A great article from TSNN about the growth of our industry: More than 150 trade show leaders, industry suppliers, investment bankers, media and economists gathered last week at the JW Marriott in Chicago to look deep into a crystal ball for the Center for Exhibition Industry Research’s Predict: Annual Exhibition Industry Outlook Conference. Britton Jones, president and CEO of Business Journals Inc. and chairman of CEIR, greeted everyone and said, “Thank you for taking the time to be here in Chicago for our biggest event yet.”The purpose of CEIR Predict is exactly what it sounds like; the sessions focused on where the industry is now and where it’s headed in the future.
First to take the stage to discuss the “Global Economic Outlook and Impact on the Exhibition Industry” was Amir Sufi, Chicago Board of Trade professor of Finance and co-director, Initiative on Global Markets, University of Chicago Booth School of Business.
Sufi focused primarily on household spending as an indicator of the overall health of the U.S. economy. Pointing to the years leading up to the 2008 start of the recession, he said, “There was a four-letter word to describe it – debt.”
Even though the recession is firmly in the rearview mirror, Sufi said what he still was concerned about was the recovery has been very slow going. “We saw a very weak recovery in household spending,” he added.
Sufi also talked about two other issues that raised red flags for him – a lot of people currently were buying autos with subprime auto loans and student debt was skyrocketing, up to $1.4 trillion last year from $300 billion in 2004.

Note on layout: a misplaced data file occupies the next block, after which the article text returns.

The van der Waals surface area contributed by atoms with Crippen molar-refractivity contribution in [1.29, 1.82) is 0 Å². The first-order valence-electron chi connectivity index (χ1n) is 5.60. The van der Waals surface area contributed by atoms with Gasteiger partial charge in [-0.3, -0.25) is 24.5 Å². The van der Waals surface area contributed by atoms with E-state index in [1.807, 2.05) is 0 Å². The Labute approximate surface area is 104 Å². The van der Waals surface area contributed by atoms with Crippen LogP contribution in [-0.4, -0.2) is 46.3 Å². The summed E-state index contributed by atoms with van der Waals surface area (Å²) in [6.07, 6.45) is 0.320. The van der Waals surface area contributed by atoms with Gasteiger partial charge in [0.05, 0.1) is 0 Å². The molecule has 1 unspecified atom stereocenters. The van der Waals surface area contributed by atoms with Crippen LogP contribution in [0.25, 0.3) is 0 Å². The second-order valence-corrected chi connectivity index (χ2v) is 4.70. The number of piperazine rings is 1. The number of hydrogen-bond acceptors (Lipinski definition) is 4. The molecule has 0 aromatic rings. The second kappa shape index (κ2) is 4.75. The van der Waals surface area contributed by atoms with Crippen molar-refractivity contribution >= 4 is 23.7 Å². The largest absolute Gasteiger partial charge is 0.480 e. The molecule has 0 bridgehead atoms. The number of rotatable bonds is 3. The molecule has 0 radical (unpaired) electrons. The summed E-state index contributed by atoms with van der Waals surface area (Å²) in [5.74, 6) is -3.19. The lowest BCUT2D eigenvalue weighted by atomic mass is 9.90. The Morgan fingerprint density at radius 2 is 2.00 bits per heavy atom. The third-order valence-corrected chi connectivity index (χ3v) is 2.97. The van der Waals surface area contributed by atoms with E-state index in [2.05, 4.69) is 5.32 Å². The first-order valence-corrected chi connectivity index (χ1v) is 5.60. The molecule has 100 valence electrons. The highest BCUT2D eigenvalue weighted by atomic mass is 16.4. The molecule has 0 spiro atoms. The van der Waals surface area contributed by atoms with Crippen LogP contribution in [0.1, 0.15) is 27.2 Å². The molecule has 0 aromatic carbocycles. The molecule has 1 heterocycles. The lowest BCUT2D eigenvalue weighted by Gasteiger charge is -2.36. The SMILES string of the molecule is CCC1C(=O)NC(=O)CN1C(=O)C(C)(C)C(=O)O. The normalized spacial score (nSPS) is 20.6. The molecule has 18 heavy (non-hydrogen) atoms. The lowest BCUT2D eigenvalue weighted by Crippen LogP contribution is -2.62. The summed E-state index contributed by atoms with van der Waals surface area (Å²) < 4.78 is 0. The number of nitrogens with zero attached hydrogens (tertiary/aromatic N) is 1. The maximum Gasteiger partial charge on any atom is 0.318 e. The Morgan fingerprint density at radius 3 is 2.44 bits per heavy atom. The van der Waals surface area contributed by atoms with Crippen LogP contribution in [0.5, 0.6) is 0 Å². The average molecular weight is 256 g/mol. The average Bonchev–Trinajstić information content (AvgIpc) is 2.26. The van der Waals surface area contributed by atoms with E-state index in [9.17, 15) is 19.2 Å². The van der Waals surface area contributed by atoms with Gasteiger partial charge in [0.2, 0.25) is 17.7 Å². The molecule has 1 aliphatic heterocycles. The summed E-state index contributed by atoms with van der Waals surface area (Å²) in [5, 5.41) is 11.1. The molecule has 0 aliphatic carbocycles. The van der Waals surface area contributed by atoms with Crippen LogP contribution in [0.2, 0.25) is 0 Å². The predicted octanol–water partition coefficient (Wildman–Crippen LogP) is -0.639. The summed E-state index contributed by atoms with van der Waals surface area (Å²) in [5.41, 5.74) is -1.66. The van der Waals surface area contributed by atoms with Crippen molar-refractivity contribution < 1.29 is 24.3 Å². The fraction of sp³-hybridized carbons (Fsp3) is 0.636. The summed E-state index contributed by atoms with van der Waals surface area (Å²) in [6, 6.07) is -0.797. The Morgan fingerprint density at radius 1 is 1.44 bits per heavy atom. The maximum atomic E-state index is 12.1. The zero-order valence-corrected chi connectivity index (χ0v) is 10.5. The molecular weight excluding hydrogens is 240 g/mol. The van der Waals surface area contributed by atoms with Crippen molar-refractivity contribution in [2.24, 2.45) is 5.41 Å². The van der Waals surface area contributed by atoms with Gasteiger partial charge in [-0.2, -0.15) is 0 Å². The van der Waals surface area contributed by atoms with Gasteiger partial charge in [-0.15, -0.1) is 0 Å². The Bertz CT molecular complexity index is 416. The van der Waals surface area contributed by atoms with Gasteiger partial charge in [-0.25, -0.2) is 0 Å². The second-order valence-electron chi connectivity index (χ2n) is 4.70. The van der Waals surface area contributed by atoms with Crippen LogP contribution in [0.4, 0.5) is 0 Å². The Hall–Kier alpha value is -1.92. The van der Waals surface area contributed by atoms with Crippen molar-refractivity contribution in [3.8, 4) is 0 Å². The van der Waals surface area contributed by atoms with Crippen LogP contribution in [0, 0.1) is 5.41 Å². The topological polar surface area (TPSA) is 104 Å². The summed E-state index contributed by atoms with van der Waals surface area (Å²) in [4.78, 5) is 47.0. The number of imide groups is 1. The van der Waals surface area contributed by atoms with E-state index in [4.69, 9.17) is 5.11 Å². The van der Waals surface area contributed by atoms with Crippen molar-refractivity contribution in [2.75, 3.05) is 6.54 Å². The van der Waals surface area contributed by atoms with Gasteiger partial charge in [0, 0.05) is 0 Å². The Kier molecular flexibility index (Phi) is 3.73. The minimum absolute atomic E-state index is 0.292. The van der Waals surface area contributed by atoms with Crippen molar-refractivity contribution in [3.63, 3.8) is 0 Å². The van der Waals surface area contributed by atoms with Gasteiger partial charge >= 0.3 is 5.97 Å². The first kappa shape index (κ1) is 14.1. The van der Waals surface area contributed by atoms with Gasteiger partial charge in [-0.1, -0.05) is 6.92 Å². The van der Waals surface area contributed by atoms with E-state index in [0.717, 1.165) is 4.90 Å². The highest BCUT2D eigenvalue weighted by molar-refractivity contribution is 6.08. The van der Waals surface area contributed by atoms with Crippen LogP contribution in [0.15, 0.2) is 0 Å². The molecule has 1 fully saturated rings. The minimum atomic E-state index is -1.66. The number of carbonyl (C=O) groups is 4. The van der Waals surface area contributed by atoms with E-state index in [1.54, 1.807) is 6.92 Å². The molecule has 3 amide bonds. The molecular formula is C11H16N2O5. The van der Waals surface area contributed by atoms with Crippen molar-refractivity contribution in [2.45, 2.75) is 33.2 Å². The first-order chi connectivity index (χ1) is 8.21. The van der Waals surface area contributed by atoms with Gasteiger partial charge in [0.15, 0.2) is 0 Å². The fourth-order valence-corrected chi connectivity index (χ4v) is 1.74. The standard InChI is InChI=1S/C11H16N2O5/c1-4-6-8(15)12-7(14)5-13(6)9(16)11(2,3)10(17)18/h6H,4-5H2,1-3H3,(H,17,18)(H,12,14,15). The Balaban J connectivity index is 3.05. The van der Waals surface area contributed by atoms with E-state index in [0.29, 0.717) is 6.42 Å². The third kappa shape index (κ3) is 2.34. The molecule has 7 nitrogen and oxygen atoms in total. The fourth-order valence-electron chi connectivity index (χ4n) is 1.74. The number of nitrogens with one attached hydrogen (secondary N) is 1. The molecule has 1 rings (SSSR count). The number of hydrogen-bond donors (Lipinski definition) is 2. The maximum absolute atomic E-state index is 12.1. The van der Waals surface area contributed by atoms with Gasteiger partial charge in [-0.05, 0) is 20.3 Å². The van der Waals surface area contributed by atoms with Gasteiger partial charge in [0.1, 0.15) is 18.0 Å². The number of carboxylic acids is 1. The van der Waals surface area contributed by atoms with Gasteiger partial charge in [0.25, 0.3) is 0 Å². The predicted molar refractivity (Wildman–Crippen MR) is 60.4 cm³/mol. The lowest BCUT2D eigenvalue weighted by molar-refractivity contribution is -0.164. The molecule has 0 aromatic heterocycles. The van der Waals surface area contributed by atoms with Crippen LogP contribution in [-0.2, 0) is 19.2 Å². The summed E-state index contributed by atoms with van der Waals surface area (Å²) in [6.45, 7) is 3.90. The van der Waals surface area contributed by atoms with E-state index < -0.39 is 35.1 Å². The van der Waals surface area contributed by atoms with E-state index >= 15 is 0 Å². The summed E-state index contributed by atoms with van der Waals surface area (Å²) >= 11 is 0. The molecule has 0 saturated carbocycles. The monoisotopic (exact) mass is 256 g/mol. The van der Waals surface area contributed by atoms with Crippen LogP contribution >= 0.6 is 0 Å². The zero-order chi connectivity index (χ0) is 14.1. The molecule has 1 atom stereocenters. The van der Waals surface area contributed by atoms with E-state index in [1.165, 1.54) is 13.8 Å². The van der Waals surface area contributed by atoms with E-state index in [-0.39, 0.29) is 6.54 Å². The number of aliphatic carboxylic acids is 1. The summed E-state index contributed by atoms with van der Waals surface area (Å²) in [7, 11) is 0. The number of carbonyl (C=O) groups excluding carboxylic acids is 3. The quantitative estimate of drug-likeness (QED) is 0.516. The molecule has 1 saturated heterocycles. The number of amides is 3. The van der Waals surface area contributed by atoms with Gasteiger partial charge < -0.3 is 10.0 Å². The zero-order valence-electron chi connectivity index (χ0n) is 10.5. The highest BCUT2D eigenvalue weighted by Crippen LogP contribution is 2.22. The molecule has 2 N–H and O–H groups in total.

There were some positive economic trends as well, though, such as wages have started to increase for the first time in a while, and lower gas prices also were helping out.
In the global economy, the biggest problem that Sufi pointed to was slowing growth in China, dropping from 7 percent annually to around 3-4 percent currently.
Even so, he added that he was “pretty positive” about China in the long run, but not in the next two or three years.
Within the trade show industry, CEIR President and CEO Brian Casey said the first half of 2015 started off strong, with growth in the CEIR Index, which uses four different metrics reported by shows, increasing to 4.5 percent in the first quarter and 3.8 percent in the second quarter. The second half of the year, however, is predicted to be a little slower, with overall growth for the year ending up around 4 percent, he added, with 2016 and 2017 seeing even bigger increases.
For the next session, “Head or Tail Winds?”, Nancy Walsh, CEO North America, Reed Exhibition,s polled the audience on how many were positive or negative about where the industry was headed right now, and most, by far, said they were positive.
Some headwinds that CEIR Predict attendees were experiencing involved slowdowns in business the second half of this year, grappling with downturns in attendance in government meetings and energy markets seeing losses.
That evening, everyone headed to a networking reception at Workspring, a “designed environment that promotes well-being and provides a unique venue for meetings, training, professional development, business event and co-working.”
The next morning everyone gathered again for another session - “What We See – Change!” led by Marc Pomerleau, FreemanXP’s vice president of strategy.